Just ask Rob Ford.

7 Comments leave one →
  1. Kev permalink
    October 19, 2010 3:48 pm

    I couldn’t agree more. Another downside to strategic voting is that it gives the impression that voters are more right wing than they actually are.
    Elections shouldn’t be like sporting events, where being on the winning side is all that matters. I truly believe that if everyone voted with their heart we would get better government.

    Voting for Smitherman simply to keep Ford from winning gains us nothing. We will still end up with a slash and burn right winger as mayor. So on Monday I will cast my ballot for Pantalone, because his views most closely resemble mine and by voting for him I will be saying to my fellow Trontonians that not everyone is a right winger.

    • October 19, 2010 6:28 pm

      glad that you agree with, although I disagree a bit with you. believing that voting with your heart will get us better government won’t make it so. The biggest impact you can have on improving government short of running for office is to actually influence who wins, unfortunately a lot times that requires strategic voting.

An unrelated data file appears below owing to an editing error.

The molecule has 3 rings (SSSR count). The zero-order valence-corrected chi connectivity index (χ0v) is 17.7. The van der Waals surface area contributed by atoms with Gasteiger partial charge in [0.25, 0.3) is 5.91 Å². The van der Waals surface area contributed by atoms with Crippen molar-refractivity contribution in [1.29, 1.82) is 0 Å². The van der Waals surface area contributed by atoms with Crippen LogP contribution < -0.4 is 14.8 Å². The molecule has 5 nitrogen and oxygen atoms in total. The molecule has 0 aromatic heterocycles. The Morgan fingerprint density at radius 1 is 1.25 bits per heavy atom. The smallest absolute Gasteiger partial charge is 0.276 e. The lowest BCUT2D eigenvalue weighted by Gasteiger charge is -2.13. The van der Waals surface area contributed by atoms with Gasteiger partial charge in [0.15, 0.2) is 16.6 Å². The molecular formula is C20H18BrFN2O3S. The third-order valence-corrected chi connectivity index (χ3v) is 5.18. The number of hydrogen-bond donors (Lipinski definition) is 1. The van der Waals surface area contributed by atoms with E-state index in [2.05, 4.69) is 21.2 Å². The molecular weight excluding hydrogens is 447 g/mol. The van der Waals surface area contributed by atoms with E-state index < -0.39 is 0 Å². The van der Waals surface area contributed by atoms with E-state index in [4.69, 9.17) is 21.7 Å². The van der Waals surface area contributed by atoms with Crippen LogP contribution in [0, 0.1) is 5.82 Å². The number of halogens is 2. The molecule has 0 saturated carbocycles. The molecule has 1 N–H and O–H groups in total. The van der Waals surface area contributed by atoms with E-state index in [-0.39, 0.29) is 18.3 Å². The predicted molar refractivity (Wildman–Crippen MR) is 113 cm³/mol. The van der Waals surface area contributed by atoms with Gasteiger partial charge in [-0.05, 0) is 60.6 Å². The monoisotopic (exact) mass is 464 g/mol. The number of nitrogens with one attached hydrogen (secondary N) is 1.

2. Allan permalink
    October 19, 2010 8:43 pm

    “Would Mayor Ford destroy Toronto? No. … Toronto will survive no matter who wins on Monday.”

    I used to believe ideas like this, but then George W. Bush (or Cheney, depending on how you want to look at it) happened, and I came to realize the enormous amount of harm that could be caused to a country and to the world simply by having 1 bad man in a position of power. It *does* matter who wins, and letting the wrong person win *can* be nothing short of disastrous. Hitler. Stalin. And it goes for other organizations too. How many strong companies have disintegrated because they had the wrong person at the helm? How much is Steve Jobs responsible for Apple’s stunning market capitalization?